Bootcamp prepares students to launch podcasts of their own

Intersession course offered through university's Digital Media Center gives participants the tools they need to get started

Tom Boran teaches Podcast Bootcamp class

Image caption: Participants in the four-day Podcast Bootcamp Intersession course conceive, produce, and edit their own podcasts using the Digital Media Center's podcasting facilities and equipment.

Credit: Jacob deNobel

When Joan Freedman began hosting podcasting workshops at the Digital Media Center, few students were active listeners and fewer still were interested in putting together their own.

Then Serial was released.

The investigative journalism podcast, which debuted in 2014 and explored the murder of a Baltimore-area high school student, became a nationwide sensation. The first season garnered more than 68 million downloads in its first year. For many, Serial served as an introduction to the medium.

"Students want to try new and exciting things during Intersession. We thought the idea of a bootcamp was the best way to utilize student time."
Joan Freedman
Director, Digital Media Center

As more students became interested in creating their own, JHU's Digital Media Center began catering to the wave of aspiring podcasters. The audio studio was converted into a podcasting space, and specialty podcast kits were assembled for rental.

Now the Digital Media Center hosts regular workshops and courses in podcast production, including a Podcast Bootcamp during Intersession. Freedman said the accelerated course is a convenient way to give students the tools they need to start recording podcasts on their own.

"Students want to try new and exciting things during Intersession," Freedman said. "We thought the idea of a bootcamp was the best way to utilize student time."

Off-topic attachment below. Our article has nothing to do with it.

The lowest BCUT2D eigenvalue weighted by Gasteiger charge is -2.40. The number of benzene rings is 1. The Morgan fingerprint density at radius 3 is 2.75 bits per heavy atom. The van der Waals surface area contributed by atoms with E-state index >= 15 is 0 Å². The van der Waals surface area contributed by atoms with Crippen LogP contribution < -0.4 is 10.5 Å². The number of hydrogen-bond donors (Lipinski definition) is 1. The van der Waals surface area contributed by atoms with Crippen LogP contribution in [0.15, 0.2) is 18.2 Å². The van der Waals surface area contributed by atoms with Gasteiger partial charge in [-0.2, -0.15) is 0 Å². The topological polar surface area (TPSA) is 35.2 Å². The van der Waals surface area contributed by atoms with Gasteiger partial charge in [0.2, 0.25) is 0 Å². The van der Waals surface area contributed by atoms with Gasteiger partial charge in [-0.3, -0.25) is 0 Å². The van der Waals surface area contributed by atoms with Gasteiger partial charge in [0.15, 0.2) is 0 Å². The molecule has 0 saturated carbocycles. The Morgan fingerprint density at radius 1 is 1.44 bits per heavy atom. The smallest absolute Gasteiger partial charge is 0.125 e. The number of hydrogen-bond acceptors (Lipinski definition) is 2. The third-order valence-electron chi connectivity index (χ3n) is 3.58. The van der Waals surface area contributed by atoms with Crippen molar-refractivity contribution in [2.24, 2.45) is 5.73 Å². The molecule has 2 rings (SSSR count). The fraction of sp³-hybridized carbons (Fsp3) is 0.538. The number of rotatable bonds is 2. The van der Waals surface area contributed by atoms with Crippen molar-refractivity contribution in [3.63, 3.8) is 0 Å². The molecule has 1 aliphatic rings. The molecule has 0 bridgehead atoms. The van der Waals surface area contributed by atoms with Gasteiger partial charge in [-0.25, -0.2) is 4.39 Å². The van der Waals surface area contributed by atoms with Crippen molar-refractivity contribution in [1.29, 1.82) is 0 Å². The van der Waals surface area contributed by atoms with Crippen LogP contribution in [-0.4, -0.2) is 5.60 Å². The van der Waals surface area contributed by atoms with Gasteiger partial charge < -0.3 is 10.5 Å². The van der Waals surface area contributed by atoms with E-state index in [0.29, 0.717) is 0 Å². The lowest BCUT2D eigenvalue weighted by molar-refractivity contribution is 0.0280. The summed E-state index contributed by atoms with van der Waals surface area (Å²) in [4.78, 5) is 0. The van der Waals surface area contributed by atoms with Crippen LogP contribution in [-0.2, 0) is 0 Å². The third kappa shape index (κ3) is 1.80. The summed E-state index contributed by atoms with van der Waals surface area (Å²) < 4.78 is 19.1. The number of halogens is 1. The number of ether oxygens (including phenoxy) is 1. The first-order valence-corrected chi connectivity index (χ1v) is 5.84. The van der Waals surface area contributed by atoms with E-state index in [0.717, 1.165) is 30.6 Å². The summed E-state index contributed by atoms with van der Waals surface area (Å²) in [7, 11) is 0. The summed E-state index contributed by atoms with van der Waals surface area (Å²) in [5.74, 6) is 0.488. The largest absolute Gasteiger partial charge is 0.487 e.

In the four-day course, students pitch a podcast idea, create an audio introduction, and record and edit a full episode. Kyle Stine, who who designed and teaches the academic portion of the class, said because of the brief timeframe of the bootcamp, students are encouraged to come up with a high concept that can be summed up in a single sentence and executed quickly.

Amanda Yuen, a first-year international studies and anthropology major, decided on a podcast idea that can practically be summed up by its name—12 Voices. In each episode, Yuen would ask 12 different people the same question and see how they each respond. For her Intersession project, she's asking people to tell her about their first kiss.

"I'm an anthropology major, so I wanted to see the ways podcasts can interact with that," Yuen said. "I listen to a lot of podcasts, and I was curious about trying to do one myself."

Podcast Recommendations from Joan Freedman

Current Fave: The Thread by OZY

News site OZY hosts a historical version of Six Degrees of Kevin Bacon. Each season takes listeners on a journey between two disparate topics, with each episode leading into the premise of the next. Freedman recommends season one's From Lennon to Lenin. In it, the assassination of John Lennon is connected to Vladimir Lenin, with a brief detour through The Catcher in the Rye.

Hidden Gem: Ear Hustle

The first podcast to be created entirely within a prison, Ear Hustle is a non-fiction podcast about life in San Quentin State Prison. The show is produced by two inmates, Earlonne Woods and Antwan Williams, as well as by volunteer artist Nigel Poor. Freedman said the show is a perfect example of podcasting as an equalizing media force, supporting perspectives that are often marginalized.

Your First Podcast: This American Life

Freedman said This American Life is an ideal introduction to the form. The show began as a radio program in 1998 and began offering a podcast feed in 2006. Episodes combine journalism, essays, and fiction into a collection of just about everything the medium has to offer.